Wednesday, April 30, 2008

Kudos to US Citizenship and Imigration Services (USCIS)

Today I took our I-600A to the USCIS office in Phoenix. This is a petition to adopt a foreign born orphan. Usually it is just mailed in, but I took a chance and went there in person not knowing if they would even see me without an appointment. Not only did they take my application, but an officer actually came out and spoke to me! She even got us a fingerprint appointment for this Saturday! Normally you may have to wait several weeks for this. She also said she would expidite our file as fast as she could, considering what's going on in Vietnam. She even gave me her phone number and the only ones who ever have their phone numbers are the adoption agencies. I was so impressed and elated, that I teared up. One step closer for us.

Our family was also featured in our local paper today (Queen Creek Independent), in hopes that we may receive some donations. All though it is great to have things move forward quickly, the "balance due" still looms over us.

Monday, April 28, 2008

The simple life

Although the financial aspects of this adoption have been stressful, we have learned a wonderful thing. We have made a lot of sacrifices: no vacations, very few outings, no uneccessary purchases and buying only what we need each paycheck. Although I can't say I won't look forward to having a little extra money for a vacation or to go to a movie, it is all worth it. I was pretty proud that I only spent about $200 on groceries for 2 weeks as opposed to the $280 or $325 we normally spent. I was hoping the economic stimulus check would come today but it hasn't. I'm calling everyone I know to see if they got theirs yet because we are so anxious to get it!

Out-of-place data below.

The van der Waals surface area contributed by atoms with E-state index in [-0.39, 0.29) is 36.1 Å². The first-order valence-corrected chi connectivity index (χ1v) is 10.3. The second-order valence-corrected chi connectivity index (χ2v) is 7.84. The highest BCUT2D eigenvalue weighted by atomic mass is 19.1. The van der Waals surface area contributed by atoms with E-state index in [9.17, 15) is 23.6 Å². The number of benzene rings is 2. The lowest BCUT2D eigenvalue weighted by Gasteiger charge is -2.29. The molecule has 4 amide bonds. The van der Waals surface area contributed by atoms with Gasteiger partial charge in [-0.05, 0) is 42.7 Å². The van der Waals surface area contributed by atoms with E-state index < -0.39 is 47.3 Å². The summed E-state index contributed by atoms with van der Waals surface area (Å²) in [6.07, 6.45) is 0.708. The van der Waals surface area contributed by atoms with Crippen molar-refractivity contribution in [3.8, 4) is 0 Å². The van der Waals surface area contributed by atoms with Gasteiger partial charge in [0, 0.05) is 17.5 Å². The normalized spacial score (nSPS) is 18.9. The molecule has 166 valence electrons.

I spoke to adoption agency today and they want everything ready to go to Vietnam in June so it has time to be certified and authenticated before the July 1st deadline when no new applications will be accepted. We hare going to have our final home study visit on May 6th and hope it will be completed soon after that.

We are going to file our I-600A on Friday with Homeland Security to get permission to adopt a forign born orphan. This is just a formality, but costs $830. Once that is approved, we will receive the I-700 which gives us permission to adopt him. I hope that part goes fast too because it needs to go with dossier.

Thursday, April 24, 2008

The pressure is on!

This is the first entry to our Blog. The purpose of this blog is to share our experiences with international adoption.

The MOU (memorandoum of understanding) between Vietnam and the U.S. is expiring in September. This will cease adoptions between the U.S. and Vietnam until a new agreement can be created. Last time this occured, the closure lasted 2 years. This is due to the improprioties in their documentation to determine that the children are indeed orphans. There has been a suspicion of baby trafficing in the past. This isn't the case with us though, because Hai came to the orphanage at age 8. None the less though we will be equally affected.

The biggest hurdle we face now is the shortened time frame to pay all the required fees. Right now we have another $10,000 to come up with before we can travel (we've already paid $6,000). We are desperate to bring Hai home because it is like he is already ours. If we lost him now, it would be like grieving the loss of a child. We are hoping to be able to get donations so we can be sure to travel before September. The local paper agreed to do an article on us to make our situation known to the community.